She says she has not faced a challenge finding female talent for her teams, though she does see that it becomes harder for women as they progress up the management ladder to balance all aspects of life to a level that women feel satisfied with, which she argues is a feature of many industries, and not just procurement. She went on to highlight that female talent is often well suited to Marketing Procurement as they possess ability to form collaborative relationships quickly, she also added that her female colleagues are extremely diligent and hard working with the skills to multi task across many projects in a fast moving business.

Millard also commented that there is a need for companies to improve their focus on diversity and women’s empowerment, highlighting that Coca-Cola had developed many such programs including Women’s Link and Women’s Leadership Council which are global initiatives to help The Coca-Cola Company meet its 2020 Vision related to increasing the presence of women in key leadership positions. These Initiatives include multiple programs around the world aimed at creating true diversity and advancing women in the workplace.

Now that her team is in place, her role is moving in to a new era. Millard says: “Now we are moving into a phase where we need to be strong business partners and not just traditional procurement. We are working very closely with our finance and marketing directors looking at how we procurement can support zero based budget development, helping marketing through improved budget planning, supporting them with fact based data from strategic sourcing output, and driving for greater analytics and ROI management to support decision making.”

She says the role of the supply chain professional is constantly changing, but it is critical that procurement experts be relevant to the business, and learn to influence and support business decisions collaboratively.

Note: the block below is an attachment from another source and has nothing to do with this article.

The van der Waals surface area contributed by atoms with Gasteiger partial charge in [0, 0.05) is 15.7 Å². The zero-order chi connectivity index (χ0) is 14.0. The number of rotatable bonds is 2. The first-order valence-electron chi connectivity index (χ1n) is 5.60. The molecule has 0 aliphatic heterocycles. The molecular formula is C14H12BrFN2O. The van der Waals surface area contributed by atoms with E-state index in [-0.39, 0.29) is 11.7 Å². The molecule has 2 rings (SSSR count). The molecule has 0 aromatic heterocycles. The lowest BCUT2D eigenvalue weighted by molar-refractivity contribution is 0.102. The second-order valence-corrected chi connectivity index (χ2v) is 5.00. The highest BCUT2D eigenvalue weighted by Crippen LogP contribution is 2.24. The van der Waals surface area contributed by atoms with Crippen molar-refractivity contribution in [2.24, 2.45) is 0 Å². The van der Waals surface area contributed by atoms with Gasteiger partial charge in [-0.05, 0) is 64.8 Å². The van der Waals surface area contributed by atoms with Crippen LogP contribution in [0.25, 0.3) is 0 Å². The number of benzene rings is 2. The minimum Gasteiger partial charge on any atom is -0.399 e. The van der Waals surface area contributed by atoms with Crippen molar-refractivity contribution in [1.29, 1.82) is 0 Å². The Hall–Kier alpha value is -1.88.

“We also need to embrace technology,” says Millard. “I live in China, where I can buy a cup of coffee with my mobile phone (WeChat wallet) and shop for absolutely anything online just by showing a photograph of what I want (Taobao). In procurement, we need to embrace these changes and push for greater use of technology.”

She points to a number of other things that procurement professionals will need to focus on if they’re to have the necessary skills going forward. These include improved analytics and market insights to support business planning; greater understanding of the end consumer and what drives the business; and the ability to creatively reduce inefficient processes and low-value work.

Millard also believes procurement managers should be thinking more innovatively: “Whether it’s working with a creative agency or with a manufacturer, we need to be supporting more innovation,” she says. “That also means building more flexibility into our relationships, to ensure we can move faster. And we need to be brave, and drive greater change management across the business.”

By doing so, Millard believes supply chain professionals will continue to gain influence in the boardroom. “I think we live in challenging times that will be ongoing, and productivity, of which procurement is one part, is high on a CEO’s agenda. That means CEO direct interface with a CPO, either by being on the leadership team or being a consultant adviser to the leadership team, either way it is becoming the norm as it should be,” she says.

But influence is not just about the boardroom, she says, but about the wider business, where she says procurement is also gaining credibility. “Critically, we are being asked to be partners in the business,” she says. “Subject to building the right capability and core skills, our role has the potential to move into being strong business consultants, to enable our marketing and sales teams to deliver results.”

Finding the right talent is essential, but with a brand like Coca-Cola behind her, and a penchant for creativity, one gets the feeling Millard will overcome those challenges.